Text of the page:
In the main area, the numeric days of the month display on a white background (this color and any color on the control can be changed). To select a date, you click it in the list. By default, the calendar opens with today's day circled with a hand-drawn-look-alike ellipse. Using the buttons of the title bar, the month label, and/or the year, the user can change the date. If at one time the calendar is displaying a date other than today, and if you want to return to today's date, you can click the bottom label that displays Today.

 

Toolbars

A toolbar provides a quick access to the most frequently used actions performed using the menu. A toolbar offers these items as buttons. For WordPad, the top toolbar is called the Standard toolbar:

Each toolbar button is used to perform a different and particular action. When you position the mouse on top of a button, a tool tip appears, letting you know what the button is used for.

WordPad is equipped with a second toolbar called the Formatting toolbar. Besides the usual buttons, a toolbar can offer many other windows controls, some of which we will explorer later.

 

Status Bars

The Status Bar helps as a guide to the users of an application. In a typical application, it displays small sentences that further explain the role of a particular button or an action that you are about to perform. The messages that appear on the Status Bar vary from one application to another and depend on the position of the mouse on an application.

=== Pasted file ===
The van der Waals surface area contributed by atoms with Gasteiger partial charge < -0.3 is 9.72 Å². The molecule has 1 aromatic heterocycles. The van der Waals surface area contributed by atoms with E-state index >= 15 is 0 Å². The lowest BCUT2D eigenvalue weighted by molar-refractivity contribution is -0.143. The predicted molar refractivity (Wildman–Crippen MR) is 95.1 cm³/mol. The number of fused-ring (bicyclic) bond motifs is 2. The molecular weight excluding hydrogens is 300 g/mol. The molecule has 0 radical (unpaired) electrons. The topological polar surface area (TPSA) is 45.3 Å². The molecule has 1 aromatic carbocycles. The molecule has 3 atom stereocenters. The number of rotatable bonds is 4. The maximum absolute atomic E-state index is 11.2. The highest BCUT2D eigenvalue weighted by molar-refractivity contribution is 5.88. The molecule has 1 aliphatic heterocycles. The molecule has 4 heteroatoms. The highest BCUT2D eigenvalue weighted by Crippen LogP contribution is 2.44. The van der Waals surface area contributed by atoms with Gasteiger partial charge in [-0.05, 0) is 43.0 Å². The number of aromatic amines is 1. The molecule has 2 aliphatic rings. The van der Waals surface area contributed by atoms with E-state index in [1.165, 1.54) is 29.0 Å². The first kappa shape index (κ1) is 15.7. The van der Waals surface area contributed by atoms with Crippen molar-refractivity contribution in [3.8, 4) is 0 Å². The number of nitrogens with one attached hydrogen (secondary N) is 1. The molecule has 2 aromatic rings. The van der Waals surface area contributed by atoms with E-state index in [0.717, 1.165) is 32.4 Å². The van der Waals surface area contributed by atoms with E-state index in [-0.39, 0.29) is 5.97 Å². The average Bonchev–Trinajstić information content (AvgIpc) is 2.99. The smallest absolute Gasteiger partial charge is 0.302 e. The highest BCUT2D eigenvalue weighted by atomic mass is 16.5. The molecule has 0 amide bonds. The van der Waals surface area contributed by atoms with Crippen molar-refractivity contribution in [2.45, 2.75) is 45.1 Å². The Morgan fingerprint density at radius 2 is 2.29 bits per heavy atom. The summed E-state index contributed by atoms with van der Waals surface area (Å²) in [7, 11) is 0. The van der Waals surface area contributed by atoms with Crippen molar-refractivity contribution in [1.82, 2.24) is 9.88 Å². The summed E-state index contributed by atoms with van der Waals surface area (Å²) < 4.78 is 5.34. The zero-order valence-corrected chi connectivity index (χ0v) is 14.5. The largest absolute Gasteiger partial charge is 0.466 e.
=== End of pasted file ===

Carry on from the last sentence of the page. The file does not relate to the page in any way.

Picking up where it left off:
At this time, you should still have the Control Panel application running.

The Single Document Interface

WordPad is a Single Document Interface application, which means it allows you to work on only one opened document at a time. On top of most or all of Windows applications, there is the title bar:

On the left side of the title bar, there is an icon that identifies the application you are using. This icon is called the system icon. Every application that looks like WordPad is equipped with this type of icon but the icons are different from one application to another. This is because the person who creates the application also designs the icon that goes with it. The system has its own menu called the system menu. To access this menu, simply click the system icon.

On the right side of the icon, the name of the file is followed by the name of the application you are using, in this case WordPad. This sequence is not the same on all applications. Again, it depends on the application and how the programmer decided to make it appear.

 
 

Previous Copyright © 2000-2008 FunctionX, Inc. Next